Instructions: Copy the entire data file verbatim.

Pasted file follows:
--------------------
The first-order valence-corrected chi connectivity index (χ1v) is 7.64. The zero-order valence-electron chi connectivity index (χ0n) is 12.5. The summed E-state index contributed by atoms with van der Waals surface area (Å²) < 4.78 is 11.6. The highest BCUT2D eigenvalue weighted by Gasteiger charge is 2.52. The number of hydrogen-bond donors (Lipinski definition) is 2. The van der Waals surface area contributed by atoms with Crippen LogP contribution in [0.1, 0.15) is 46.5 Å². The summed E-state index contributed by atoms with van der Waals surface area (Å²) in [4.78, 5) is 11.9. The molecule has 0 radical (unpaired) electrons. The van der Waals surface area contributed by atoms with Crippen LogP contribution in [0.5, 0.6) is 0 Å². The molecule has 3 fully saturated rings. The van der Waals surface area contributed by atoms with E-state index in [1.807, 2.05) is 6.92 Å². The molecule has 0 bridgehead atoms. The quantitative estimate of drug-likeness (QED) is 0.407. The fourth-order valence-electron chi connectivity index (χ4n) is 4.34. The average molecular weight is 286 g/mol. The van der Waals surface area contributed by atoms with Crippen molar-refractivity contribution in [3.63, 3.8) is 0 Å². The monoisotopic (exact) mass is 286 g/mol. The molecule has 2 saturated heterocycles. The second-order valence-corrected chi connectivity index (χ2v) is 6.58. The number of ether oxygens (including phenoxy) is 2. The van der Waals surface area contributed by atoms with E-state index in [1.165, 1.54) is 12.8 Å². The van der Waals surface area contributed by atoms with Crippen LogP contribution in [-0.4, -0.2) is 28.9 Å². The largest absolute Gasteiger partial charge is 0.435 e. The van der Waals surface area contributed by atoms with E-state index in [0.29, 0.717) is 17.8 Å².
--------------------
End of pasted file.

The first-order valence-corrected chi connectivity index (χ1v) is 7.64. The zero-order valence-electron chi connectivity index (χ0n) is 12.5. The summed E-state index contributed by atoms with van der Waals surface area (Å²) < 4.78 is 11.6. The highest BCUT2D eigenvalue weighted by Gasteiger charge is 2.52. The number of hydrogen-bond donors (Lipinski definition) is 2. The van der Waals surface area contributed by atoms with Crippen LogP contribution in [0.1, 0.15) is 46.5 Å². The summed E-state index contributed by atoms with van der Waals surface area (Å²) in [4.78, 5) is 11.9. The molecule has 0 radical (unpaired) electrons. The van der Waals surface area contributed by atoms with Crippen LogP contribution in [0.5, 0.6) is 0 Å². The molecule has 3 fully saturated rings. The van der Waals surface area contributed by atoms with E-state index in [1.807, 2.05) is 6.92 Å². The molecule has 0 bridgehead atoms. The quantitative estimate of drug-likeness (QED) is 0.407. The fourth-order valence-electron chi connectivity index (χ4n) is 4.34. The average molecular weight is 286 g/mol. The van der Waals surface area contributed by atoms with Crippen molar-refractivity contribution in [3.63, 3.8) is 0 Å². The monoisotopic (exact) mass is 286 g/mol. The molecule has 2 saturated heterocycles. The second-order valence-corrected chi connectivity index (χ2v) is 6.58. The number of ether oxygens (including phenoxy) is 2. The van der Waals surface area contributed by atoms with E-state index in [1.165, 1.54) is 12.8 Å². The van der Waals surface area contributed by atoms with Crippen LogP contribution in [-0.4, -0.2) is 28.9 Å². The largest absolute Gasteiger partial charge is 0.435 e. The van der Waals surface area contributed by atoms with E-state index in [0.29, 0.717) is 17.8 Å².